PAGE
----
Hiking in a meadow in Sussex County over the weekend, I came upon a small semi-hard grayish-yellow mass attached to a goldenrod stem. This “foam-like” cube was an egg case of a praying mantis. However, I was not as excited as some may think, because the majority of mantids in New Jersey are invasive species, specifically the Chinese Mantis (Tenodera aridifolia subspecies sinensis) and the European Mantis (Mantis religiosa).
As with most invasive species, these two non-native insects pose an interesting threat to some of our most important pollinators, because of their indiscriminate predatory behavior and voracious appetite!
According to The Kauffman Guide to Insects of North America, “The Chinese Mantis entered the U.S. as early as 1896. It is still deliberately introduced to many areas as a (pest)control agent. Its efficacy is questionable, as it is an indiscriminate predator, taking beneficial insects as well as pests.” A much larger mantid (nearly twice the length of the European and Carolina Mantis) the Chinese mantis has a vertically striped face, bold green stripe along the edge of the forewing and a yellow spot between the arms.
Another introduced species in NJ is the European mantis. This mantis species was first brought here, accidentally, in 1899 on nursery stock from southern Europe, but was latter imported to the US in the 1930’s in commercially sold egg cases for garden insect control, as well as, later used as a biological control for Lymantria dispar in the eastern US. This species can be recognized by a black-ringed white spot on the inside of the front legs near the head and thin red and white “racing-strip” along the forewing.
A native mantis of NJ is the Carolina Mantis (Stagmomantis carolina), which can be identified by its small size (2-3 inches), mottled green or brown color and small wings, which when folded only cover about half of its abdomen.
Aside from their physical attributes, the shape of the mantis egg case (called the ootheca) can also be used to identify each species. The ootheca of the Chinese mantis are “cube-ish” and are as long as they are wide. Where the native Carolina mantis’ ootheca is elongated and slender.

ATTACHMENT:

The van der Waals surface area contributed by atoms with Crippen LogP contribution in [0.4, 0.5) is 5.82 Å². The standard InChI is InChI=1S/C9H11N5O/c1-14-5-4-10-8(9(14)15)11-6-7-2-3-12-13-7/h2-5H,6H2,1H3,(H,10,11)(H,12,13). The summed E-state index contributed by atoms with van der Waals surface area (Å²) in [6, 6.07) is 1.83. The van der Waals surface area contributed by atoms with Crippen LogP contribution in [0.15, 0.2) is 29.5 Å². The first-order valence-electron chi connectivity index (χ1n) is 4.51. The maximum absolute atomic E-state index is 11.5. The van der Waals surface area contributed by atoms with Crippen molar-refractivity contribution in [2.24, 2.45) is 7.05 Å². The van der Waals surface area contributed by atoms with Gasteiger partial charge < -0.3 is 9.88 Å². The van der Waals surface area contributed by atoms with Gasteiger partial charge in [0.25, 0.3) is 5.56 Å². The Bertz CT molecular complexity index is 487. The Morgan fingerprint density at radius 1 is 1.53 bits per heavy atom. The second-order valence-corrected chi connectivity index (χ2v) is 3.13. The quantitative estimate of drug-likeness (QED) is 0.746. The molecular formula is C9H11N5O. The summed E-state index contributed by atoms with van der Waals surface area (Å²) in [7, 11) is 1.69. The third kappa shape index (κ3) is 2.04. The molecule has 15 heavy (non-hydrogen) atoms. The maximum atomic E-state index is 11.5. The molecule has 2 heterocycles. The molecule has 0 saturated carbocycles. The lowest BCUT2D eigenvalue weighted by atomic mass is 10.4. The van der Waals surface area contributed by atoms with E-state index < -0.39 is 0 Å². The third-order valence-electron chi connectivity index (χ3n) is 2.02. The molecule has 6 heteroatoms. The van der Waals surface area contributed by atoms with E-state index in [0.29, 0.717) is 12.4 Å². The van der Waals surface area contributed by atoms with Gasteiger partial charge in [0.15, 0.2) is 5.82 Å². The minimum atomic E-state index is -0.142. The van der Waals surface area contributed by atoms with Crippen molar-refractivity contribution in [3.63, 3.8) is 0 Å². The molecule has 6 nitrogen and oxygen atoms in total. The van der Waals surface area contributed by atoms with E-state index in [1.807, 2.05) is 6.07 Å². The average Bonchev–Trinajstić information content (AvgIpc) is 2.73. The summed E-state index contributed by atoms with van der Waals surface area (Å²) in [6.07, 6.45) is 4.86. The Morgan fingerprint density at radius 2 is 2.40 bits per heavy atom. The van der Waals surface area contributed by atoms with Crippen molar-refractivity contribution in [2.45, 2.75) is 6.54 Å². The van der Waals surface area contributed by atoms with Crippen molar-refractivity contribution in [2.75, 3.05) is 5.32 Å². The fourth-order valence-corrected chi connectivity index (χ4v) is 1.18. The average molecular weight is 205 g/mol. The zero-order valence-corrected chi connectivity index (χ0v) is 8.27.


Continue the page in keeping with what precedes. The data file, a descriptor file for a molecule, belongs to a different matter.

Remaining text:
Born from egg cases, and as ravenous as their parents, the young mantises’ first meal is often their siblings! As they grow, shedding their skin 5 to 6 times, they use their strong front legs to capture not only spiders and insects (including butterflies, moths, and bees), but larger mantises such as the Chinese mantis have been observed to catch and devour small vertebrates including, amphibians, lizards, snakes, mice and small birds!
Reports of mantises preying on birds dates back to 1864, however more recent studies conducted between 2000 and 2015 that appeared in The Wilson Journal of Ornithology, indicated that in total, about 24 species of birds were identified as mantis prey. This group included hummingbirds and small passerines — perching birds such as sparrows and finches. The study indicated that “once a bird was caught, its fate was as good as sealed, with only 2 percent able to free themselves from the insect’s clutches without human intervention.” Most notable in the study was that the birds most often captured and eaten by mantises in North America were the ruby-throated hummingbirds.
Although both native and non-native mantids are deadly predators that will use hummingbird feeders and wildflower gardens as their personal buffets, it is good to realize that the predator prey relationships are complex and can have strong indirect and cascading effects on ecosystem functions.
Additionally, contrary to popular belief, mantises are not protected by any state or federal laws.
Photos by John Parke
Photo of Mantis Eating Hummingbird by Kathy Cantafio
Eaton, E., Kauffman, K., 2007, Kauffman Guide to Insects of North America,
National Audubon Society Field Guide to North American Insects & Spiders (1989)
Nyffeler, M., Maxwell, M., Remsen, Jr., J.V., 2016, Bird Predation by Praying Mantises: A Global Perceptive, The Wilson Journal of Ornithology 129(2):331-344. 2017